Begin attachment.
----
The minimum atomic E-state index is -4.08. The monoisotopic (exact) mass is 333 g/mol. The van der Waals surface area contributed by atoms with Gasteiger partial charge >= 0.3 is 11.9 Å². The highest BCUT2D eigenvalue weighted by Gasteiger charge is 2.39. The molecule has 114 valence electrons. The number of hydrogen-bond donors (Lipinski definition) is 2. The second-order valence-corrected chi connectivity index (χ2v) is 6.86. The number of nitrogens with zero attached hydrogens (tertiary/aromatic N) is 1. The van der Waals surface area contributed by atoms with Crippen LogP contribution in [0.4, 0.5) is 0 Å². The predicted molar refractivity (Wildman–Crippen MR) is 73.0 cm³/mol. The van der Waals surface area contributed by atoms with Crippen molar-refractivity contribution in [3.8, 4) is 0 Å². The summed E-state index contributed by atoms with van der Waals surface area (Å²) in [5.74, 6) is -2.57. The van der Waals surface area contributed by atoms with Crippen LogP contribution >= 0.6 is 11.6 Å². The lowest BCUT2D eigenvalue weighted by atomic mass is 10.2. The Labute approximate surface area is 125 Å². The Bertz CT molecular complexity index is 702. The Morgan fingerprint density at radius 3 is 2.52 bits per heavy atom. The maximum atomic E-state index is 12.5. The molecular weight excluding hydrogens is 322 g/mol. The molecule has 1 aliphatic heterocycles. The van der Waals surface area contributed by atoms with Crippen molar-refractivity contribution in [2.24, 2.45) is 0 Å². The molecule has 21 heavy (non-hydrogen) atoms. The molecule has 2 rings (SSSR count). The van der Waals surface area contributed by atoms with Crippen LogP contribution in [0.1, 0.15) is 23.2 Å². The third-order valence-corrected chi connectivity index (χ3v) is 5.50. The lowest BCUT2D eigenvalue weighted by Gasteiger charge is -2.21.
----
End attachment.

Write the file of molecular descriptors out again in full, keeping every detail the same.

The minimum atomic E-state index is -4.08. The monoisotopic (exact) mass is 333 g/mol. The van der Waals surface area contributed by atoms with Gasteiger partial charge >= 0.3 is 11.9 Å². The highest BCUT2D eigenvalue weighted by Gasteiger charge is 2.39. The molecule has 114 valence electrons. The number of hydrogen-bond donors (Lipinski definition) is 2. The second-order valence-corrected chi connectivity index (χ2v) is 6.86. The number of nitrogens with zero attached hydrogens (tertiary/aromatic N) is 1. The van der Waals surface area contributed by atoms with Crippen LogP contribution in [0.4, 0.5) is 0 Å². The predicted molar refractivity (Wildman–Crippen MR) is 73.0 cm³/mol. The van der Waals surface area contributed by atoms with Crippen molar-refractivity contribution in [3.8, 4) is 0 Å². The summed E-state index contributed by atoms with van der Waals surface area (Å²) in [5.74, 6) is -2.57. The van der Waals surface area contributed by atoms with Crippen LogP contribution >= 0.6 is 11.6 Å². The lowest BCUT2D eigenvalue weighted by atomic mass is 10.2. The Labute approximate surface area is 125 Å². The Bertz CT molecular complexity index is 702. The Morgan fingerprint density at radius 3 is 2.52 bits per heavy atom. The maximum atomic E-state index is 12.5. The molecular weight excluding hydrogens is 322 g/mol. The molecule has 1 aliphatic heterocycles. The van der Waals surface area contributed by atoms with Crippen molar-refractivity contribution in [2.24, 2.45) is 0 Å². The molecule has 21 heavy (non-hydrogen) atoms. The molecule has 2 rings (SSSR count). The van der Waals surface area contributed by atoms with Crippen LogP contribution in [0.1, 0.15) is 23.2 Å². The third-order valence-corrected chi connectivity index (χ3v) is 5.50. The lowest BCUT2D eigenvalue weighted by Gasteiger charge is -2.21.